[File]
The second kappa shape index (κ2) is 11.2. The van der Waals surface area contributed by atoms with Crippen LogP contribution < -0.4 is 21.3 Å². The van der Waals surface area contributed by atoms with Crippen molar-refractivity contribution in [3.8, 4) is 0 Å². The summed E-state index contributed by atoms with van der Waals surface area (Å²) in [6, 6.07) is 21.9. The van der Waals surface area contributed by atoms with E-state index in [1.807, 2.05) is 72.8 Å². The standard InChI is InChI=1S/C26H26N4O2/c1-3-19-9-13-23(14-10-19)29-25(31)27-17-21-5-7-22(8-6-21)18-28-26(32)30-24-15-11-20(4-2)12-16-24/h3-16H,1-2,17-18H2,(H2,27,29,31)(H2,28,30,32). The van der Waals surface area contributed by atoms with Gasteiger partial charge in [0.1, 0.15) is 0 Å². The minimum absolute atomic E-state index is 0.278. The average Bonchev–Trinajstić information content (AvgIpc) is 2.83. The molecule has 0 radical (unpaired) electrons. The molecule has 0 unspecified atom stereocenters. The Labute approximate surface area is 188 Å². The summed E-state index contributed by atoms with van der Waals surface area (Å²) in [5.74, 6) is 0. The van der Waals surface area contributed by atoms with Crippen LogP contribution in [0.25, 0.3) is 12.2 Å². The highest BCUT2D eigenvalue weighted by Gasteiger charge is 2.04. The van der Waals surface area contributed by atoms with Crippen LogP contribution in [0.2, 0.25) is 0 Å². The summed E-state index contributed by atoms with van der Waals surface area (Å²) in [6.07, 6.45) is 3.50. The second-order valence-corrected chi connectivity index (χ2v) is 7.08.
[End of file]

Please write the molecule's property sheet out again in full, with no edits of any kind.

The second kappa shape index (κ2) is 11.2. The van der Waals surface area contributed by atoms with Crippen LogP contribution < -0.4 is 21.3 Å². The van der Waals surface area contributed by atoms with Crippen molar-refractivity contribution in [3.8, 4) is 0 Å². The summed E-state index contributed by atoms with van der Waals surface area (Å²) in [6, 6.07) is 21.9. The van der Waals surface area contributed by atoms with E-state index in [1.807, 2.05) is 72.8 Å². The standard InChI is InChI=1S/C26H26N4O2/c1-3-19-9-13-23(14-10-19)29-25(31)27-17-21-5-7-22(8-6-21)18-28-26(32)30-24-15-11-20(4-2)12-16-24/h3-16H,1-2,17-18H2,(H2,27,29,31)(H2,28,30,32). The van der Waals surface area contributed by atoms with Gasteiger partial charge in [0.1, 0.15) is 0 Å². The minimum absolute atomic E-state index is 0.278. The average Bonchev–Trinajstić information content (AvgIpc) is 2.83. The molecule has 0 radical (unpaired) electrons. The molecule has 0 unspecified atom stereocenters. The Labute approximate surface area is 188 Å². The summed E-state index contributed by atoms with van der Waals surface area (Å²) in [5.74, 6) is 0. The van der Waals surface area contributed by atoms with Crippen LogP contribution in [0.25, 0.3) is 12.2 Å². The highest BCUT2D eigenvalue weighted by Gasteiger charge is 2.04. The van der Waals surface area contributed by atoms with Crippen LogP contribution in [0.2, 0.25) is 0 Å². The summed E-state index contributed by atoms with van der Waals surface area (Å²) in [6.07, 6.45) is 3.50. The second-order valence-corrected chi connectivity index (χ2v) is 7.08.